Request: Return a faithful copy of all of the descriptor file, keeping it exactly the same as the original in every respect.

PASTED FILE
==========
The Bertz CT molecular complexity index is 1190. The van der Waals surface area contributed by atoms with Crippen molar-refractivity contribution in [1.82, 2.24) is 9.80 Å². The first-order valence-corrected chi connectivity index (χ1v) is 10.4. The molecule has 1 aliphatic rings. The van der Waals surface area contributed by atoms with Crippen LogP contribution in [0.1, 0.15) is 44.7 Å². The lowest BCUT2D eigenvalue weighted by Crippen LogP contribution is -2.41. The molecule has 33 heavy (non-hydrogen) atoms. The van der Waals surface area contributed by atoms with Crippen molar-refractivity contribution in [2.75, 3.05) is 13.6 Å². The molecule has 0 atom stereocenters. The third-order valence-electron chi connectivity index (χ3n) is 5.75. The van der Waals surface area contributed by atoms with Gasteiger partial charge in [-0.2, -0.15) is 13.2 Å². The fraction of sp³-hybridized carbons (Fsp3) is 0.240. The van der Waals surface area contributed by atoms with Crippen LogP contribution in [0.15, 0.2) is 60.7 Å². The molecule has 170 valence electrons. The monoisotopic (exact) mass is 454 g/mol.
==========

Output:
The Bertz CT molecular complexity index is 1190. The van der Waals surface area contributed by atoms with Crippen molar-refractivity contribution in [1.82, 2.24) is 9.80 Å². The first-order valence-corrected chi connectivity index (χ1v) is 10.4. The molecule has 1 aliphatic rings. The van der Waals surface area contributed by atoms with Crippen LogP contribution in [0.1, 0.15) is 44.7 Å². The lowest BCUT2D eigenvalue weighted by Crippen LogP contribution is -2.41. The molecule has 33 heavy (non-hydrogen) atoms. The van der Waals surface area contributed by atoms with Crippen molar-refractivity contribution in [2.75, 3.05) is 13.6 Å². The molecule has 0 atom stereocenters. The third-order valence-electron chi connectivity index (χ3n) is 5.75. The van der Waals surface area contributed by atoms with Gasteiger partial charge in [-0.2, -0.15) is 13.2 Å². The fraction of sp³-hybridized carbons (Fsp3) is 0.240. The van der Waals surface area contributed by atoms with Crippen LogP contribution in [0.15, 0.2) is 60.7 Å². The molecule has 170 valence electrons. The monoisotopic (exact) mass is 454 g/mol.